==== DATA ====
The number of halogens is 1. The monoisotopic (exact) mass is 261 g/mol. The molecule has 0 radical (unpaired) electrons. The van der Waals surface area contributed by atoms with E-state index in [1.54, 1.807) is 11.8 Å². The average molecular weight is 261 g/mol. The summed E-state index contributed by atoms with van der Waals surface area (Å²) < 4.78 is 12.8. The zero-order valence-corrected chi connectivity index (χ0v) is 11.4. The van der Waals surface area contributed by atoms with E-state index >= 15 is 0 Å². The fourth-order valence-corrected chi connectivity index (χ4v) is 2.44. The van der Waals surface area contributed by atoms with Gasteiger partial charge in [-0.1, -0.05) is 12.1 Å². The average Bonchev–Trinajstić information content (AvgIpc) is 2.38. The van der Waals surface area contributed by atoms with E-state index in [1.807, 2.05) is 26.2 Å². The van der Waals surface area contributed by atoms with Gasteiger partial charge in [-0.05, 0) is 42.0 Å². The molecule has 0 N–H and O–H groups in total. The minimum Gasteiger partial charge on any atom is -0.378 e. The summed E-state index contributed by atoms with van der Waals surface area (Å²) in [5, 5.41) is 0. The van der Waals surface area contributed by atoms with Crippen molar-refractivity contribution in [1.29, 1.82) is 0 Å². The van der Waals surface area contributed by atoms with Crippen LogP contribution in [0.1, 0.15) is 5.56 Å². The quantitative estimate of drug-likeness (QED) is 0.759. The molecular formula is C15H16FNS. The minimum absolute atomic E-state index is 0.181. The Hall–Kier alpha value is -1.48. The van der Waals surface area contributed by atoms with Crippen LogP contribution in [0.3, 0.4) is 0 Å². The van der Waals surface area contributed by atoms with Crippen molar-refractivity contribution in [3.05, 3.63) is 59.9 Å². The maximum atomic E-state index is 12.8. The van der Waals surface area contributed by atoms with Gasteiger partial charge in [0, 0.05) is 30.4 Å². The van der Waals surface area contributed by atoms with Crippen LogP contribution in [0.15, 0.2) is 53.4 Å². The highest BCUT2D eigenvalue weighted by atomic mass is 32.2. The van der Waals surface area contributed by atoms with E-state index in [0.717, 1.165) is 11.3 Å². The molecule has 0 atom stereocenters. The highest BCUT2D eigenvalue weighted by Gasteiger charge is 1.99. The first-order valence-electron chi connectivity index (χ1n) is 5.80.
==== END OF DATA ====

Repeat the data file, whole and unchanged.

The number of halogens is 1. The monoisotopic (exact) mass is 261 g/mol. The molecule has 0 radical (unpaired) electrons. The van der Waals surface area contributed by atoms with E-state index in [1.54, 1.807) is 11.8 Å². The average molecular weight is 261 g/mol. The summed E-state index contributed by atoms with van der Waals surface area (Å²) < 4.78 is 12.8. The zero-order valence-corrected chi connectivity index (χ0v) is 11.4. The van der Waals surface area contributed by atoms with E-state index >= 15 is 0 Å². The fourth-order valence-corrected chi connectivity index (χ4v) is 2.44. The van der Waals surface area contributed by atoms with Gasteiger partial charge in [-0.1, -0.05) is 12.1 Å². The average Bonchev–Trinajstić information content (AvgIpc) is 2.38. The van der Waals surface area contributed by atoms with E-state index in [1.807, 2.05) is 26.2 Å². The van der Waals surface area contributed by atoms with Gasteiger partial charge in [-0.05, 0) is 42.0 Å². The molecule has 0 N–H and O–H groups in total. The minimum Gasteiger partial charge on any atom is -0.378 e. The summed E-state index contributed by atoms with van der Waals surface area (Å²) in [5, 5.41) is 0. The van der Waals surface area contributed by atoms with Crippen molar-refractivity contribution in [1.29, 1.82) is 0 Å². The van der Waals surface area contributed by atoms with Crippen LogP contribution in [0.1, 0.15) is 5.56 Å². The quantitative estimate of drug-likeness (QED) is 0.759. The molecular formula is C15H16FNS. The minimum absolute atomic E-state index is 0.181. The Hall–Kier alpha value is -1.48. The van der Waals surface area contributed by atoms with Crippen LogP contribution in [0.3, 0.4) is 0 Å². The van der Waals surface area contributed by atoms with Crippen molar-refractivity contribution in [3.05, 3.63) is 59.9 Å². The maximum atomic E-state index is 12.8. The van der Waals surface area contributed by atoms with Gasteiger partial charge in [0, 0.05) is 30.4 Å². The van der Waals surface area contributed by atoms with Crippen LogP contribution in [0.15, 0.2) is 53.4 Å². The highest BCUT2D eigenvalue weighted by atomic mass is 32.2. The van der Waals surface area contributed by atoms with E-state index in [0.717, 1.165) is 11.3 Å². The molecule has 0 atom stereocenters. The highest BCUT2D eigenvalue weighted by Gasteiger charge is 1.99. The first-order valence-electron chi connectivity index (χ1n) is 5.80.